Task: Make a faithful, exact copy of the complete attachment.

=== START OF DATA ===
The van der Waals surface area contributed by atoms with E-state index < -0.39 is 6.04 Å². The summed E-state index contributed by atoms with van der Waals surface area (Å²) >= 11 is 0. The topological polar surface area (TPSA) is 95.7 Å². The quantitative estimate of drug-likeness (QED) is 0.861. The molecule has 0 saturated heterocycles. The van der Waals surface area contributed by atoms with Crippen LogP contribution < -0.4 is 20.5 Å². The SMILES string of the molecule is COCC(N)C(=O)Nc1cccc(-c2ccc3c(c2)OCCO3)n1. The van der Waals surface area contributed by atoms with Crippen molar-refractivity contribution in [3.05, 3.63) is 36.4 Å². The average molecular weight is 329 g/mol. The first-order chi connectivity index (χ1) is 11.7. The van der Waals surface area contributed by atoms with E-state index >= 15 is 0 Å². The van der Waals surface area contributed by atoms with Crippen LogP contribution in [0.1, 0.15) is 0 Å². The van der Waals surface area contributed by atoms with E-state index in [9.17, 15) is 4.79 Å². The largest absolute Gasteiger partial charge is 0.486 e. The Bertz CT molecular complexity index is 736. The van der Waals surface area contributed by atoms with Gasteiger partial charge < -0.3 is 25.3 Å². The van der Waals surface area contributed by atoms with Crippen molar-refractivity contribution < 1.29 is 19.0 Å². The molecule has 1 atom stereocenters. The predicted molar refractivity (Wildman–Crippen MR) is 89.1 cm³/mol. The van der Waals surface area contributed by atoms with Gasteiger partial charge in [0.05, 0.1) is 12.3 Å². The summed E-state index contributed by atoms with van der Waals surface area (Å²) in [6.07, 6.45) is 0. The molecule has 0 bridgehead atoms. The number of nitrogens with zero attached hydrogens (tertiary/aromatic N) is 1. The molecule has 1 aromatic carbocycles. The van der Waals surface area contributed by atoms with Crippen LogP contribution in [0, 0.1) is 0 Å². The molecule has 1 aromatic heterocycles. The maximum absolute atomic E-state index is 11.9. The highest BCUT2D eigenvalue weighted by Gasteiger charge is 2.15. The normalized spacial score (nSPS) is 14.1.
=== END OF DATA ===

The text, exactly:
The van der Waals surface area contributed by atoms with E-state index < -0.39 is 6.04 Å². The summed E-state index contributed by atoms with van der Waals surface area (Å²) >= 11 is 0. The topological polar surface area (TPSA) is 95.7 Å². The quantitative estimate of drug-likeness (QED) is 0.861. The molecule has 0 saturated heterocycles. The van der Waals surface area contributed by atoms with Crippen LogP contribution < -0.4 is 20.5 Å². The SMILES string of the molecule is COCC(N)C(=O)Nc1cccc(-c2ccc3c(c2)OCCO3)n1. The van der Waals surface area contributed by atoms with Crippen molar-refractivity contribution in [3.05, 3.63) is 36.4 Å². The average molecular weight is 329 g/mol. The first-order chi connectivity index (χ1) is 11.7. The van der Waals surface area contributed by atoms with E-state index >= 15 is 0 Å². The van der Waals surface area contributed by atoms with Crippen LogP contribution in [0.1, 0.15) is 0 Å². The van der Waals surface area contributed by atoms with E-state index in [9.17, 15) is 4.79 Å². The largest absolute Gasteiger partial charge is 0.486 e. The Bertz CT molecular complexity index is 736. The van der Waals surface area contributed by atoms with Gasteiger partial charge < -0.3 is 25.3 Å². The van der Waals surface area contributed by atoms with Crippen molar-refractivity contribution < 1.29 is 19.0 Å². The molecule has 1 atom stereocenters. The predicted molar refractivity (Wildman–Crippen MR) is 89.1 cm³/mol. The van der Waals surface area contributed by atoms with Gasteiger partial charge in [0.05, 0.1) is 12.3 Å². The summed E-state index contributed by atoms with van der Waals surface area (Å²) in [6.07, 6.45) is 0. The molecule has 0 bridgehead atoms. The number of nitrogens with zero attached hydrogens (tertiary/aromatic N) is 1. The molecule has 1 aromatic carbocycles. The van der Waals surface area contributed by atoms with Crippen LogP contribution in [0, 0.1) is 0 Å². The molecule has 1 aromatic heterocycles. The maximum absolute atomic E-state index is 11.9. The highest BCUT2D eigenvalue weighted by Gasteiger charge is 2.15. The normalized spacial score (nSPS) is 14.1.